Fitzgerald tests Fine Gael backing for leadership candidacy

Rules say contenders must be nominated by eight members of parliamentary party

 Tánaiste Frances Fitzgerald’s canvass only started earlier this week after she gave her firmest indication that she will run for  leadership. Photograph: Cyril Byrne

Tánaiste Frances Fitzgerald’s canvass only started earlier this week after she gave her firmest indication that she will run for leadership. Photograph: Cyril Byrne

 

Tánaiste Frances Fitzgerald has begun sounding out Fine Gael TDs and Senators to see if she should compete for the leadership of the party when Enda Kenny stands down.

The Minister for Justice has been “doing the rounds” of the Leinster House offices of Fine Gael parliamentary party members in recent days, sources say.

Fine Gael rules stipulate that leadership contenders must be nominated by eight members of the parliamentary party – TDs, Senators or MEPs – in order to get into the contest proper.

The Irish Times understands the Tánaiste’s canvassing only started earlier this week after she gave her firmest indication that she will run for the leadership.

Some sources said she was asking for support to allow her candidacy to proceed, but not necessarily for the votes of TDs and Senators at the conclusion of the contest.

“She is looking for support to put her name down, but she did not ask for an actual vote,” said one party figure. “I think she is making it out that anyone who wants to run should be allowed to run.”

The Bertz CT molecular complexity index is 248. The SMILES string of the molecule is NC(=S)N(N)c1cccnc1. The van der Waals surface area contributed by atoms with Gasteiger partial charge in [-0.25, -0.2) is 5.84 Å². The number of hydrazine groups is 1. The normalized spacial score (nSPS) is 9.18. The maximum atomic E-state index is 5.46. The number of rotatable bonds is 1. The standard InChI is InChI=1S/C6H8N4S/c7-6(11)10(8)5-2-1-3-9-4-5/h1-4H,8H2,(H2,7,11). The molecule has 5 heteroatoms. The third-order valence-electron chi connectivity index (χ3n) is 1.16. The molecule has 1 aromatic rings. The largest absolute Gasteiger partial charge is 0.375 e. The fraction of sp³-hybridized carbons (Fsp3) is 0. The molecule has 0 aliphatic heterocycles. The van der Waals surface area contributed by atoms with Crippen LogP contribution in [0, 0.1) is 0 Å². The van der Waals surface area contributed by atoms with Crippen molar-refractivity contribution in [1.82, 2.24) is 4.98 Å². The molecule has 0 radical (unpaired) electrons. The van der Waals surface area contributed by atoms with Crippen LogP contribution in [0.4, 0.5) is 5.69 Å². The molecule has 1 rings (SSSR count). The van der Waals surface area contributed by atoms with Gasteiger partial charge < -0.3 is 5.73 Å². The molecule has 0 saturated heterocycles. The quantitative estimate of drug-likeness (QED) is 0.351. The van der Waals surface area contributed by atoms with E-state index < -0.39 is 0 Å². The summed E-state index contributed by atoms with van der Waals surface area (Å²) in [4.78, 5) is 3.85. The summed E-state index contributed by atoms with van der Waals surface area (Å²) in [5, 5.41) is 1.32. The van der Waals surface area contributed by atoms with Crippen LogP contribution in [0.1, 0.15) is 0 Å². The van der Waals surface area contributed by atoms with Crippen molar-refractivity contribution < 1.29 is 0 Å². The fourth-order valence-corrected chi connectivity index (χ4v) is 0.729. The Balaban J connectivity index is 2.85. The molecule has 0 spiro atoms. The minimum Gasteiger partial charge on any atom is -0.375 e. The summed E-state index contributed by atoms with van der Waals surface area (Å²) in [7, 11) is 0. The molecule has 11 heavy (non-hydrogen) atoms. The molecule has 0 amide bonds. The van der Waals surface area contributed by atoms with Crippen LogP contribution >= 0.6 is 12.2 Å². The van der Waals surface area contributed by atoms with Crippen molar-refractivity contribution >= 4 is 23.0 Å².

Two-horse race

Leo VaradkarSimon Coveney

A Fine Gael source said: “She was going from office to office. She was going around for a substantial amount of time.”

It is understood, however, that she has not asked Minister for Health Simon Harris, her political protege, for his backing. Mr Harris is expected to eventually support Mr Coveney.

A Minister said: “She was around the TDs’ offices during the week asking for advice as to whether she should throw her hat into the ring.”

One TD said that many deputies and Senators will be reluctant to back Ms Fitzgerald’s candidacy because it could hurt their future prospects under the leadership of Mr Varadkar or Mr Coveney. “Why would you do that and annoy the two lads?” the deputy asked.

Mr Kenny has said he will “conclusively” deal with his leadership of the party when he returns from the United States for the annual St Patrick’s Day visit. It is widely expected he will initiate a leadership contest, which will take just under 20 days, soon after his return. He has not given a firm date as to when he will do so.

On Monday, Ms Fitzgerald said she was “very seriously” considering running to replace Mr Kenny and, when asked if she could gather the required nominations to enter the contest proper, she said: “I’ll deal with that when the time comes.”

She said it would be healthy for Fine Gael to have a “good debate”. “The last time there was a Fine Gael election for leader there were four candidates. But right now, the Taoiseach is in place and I await further developments before I say anything else.”